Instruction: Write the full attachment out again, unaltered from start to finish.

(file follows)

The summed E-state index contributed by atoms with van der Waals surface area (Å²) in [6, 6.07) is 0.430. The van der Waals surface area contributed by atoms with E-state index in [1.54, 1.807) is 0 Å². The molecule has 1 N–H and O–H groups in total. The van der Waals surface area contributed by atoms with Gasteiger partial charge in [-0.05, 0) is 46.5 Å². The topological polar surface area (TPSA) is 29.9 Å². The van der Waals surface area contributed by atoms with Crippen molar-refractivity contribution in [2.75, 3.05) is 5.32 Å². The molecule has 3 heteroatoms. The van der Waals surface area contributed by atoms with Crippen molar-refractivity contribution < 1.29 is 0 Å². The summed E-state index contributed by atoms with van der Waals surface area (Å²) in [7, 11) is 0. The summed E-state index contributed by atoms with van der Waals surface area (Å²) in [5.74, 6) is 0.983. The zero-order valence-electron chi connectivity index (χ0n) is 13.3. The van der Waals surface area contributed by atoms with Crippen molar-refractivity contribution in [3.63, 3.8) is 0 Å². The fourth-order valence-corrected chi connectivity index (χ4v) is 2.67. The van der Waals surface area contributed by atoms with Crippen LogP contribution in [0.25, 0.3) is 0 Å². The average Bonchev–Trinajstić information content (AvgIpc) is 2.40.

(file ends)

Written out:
The summed E-state index contributed by atoms with van der Waals surface area (Å²) in [6, 6.07) is 0.430. The van der Waals surface area contributed by atoms with E-state index in [1.54, 1.807) is 0 Å². The molecule has 1 N–H and O–H groups in total. The van der Waals surface area contributed by atoms with Gasteiger partial charge in [-0.05, 0) is 46.5 Å². The topological polar surface area (TPSA) is 29.9 Å². The van der Waals surface area contributed by atoms with Crippen molar-refractivity contribution in [2.75, 3.05) is 5.32 Å². The molecule has 3 heteroatoms. The van der Waals surface area contributed by atoms with Crippen molar-refractivity contribution < 1.29 is 0 Å². The summed E-state index contributed by atoms with van der Waals surface area (Å²) in [7, 11) is 0. The summed E-state index contributed by atoms with van der Waals surface area (Å²) in [5.74, 6) is 0.983. The zero-order valence-electron chi connectivity index (χ0n) is 13.3. The van der Waals surface area contributed by atoms with Crippen molar-refractivity contribution in [3.63, 3.8) is 0 Å². The fourth-order valence-corrected chi connectivity index (χ4v) is 2.67. The van der Waals surface area contributed by atoms with Crippen LogP contribution in [0.25, 0.3) is 0 Å². The average Bonchev–Trinajstić information content (AvgIpc) is 2.40.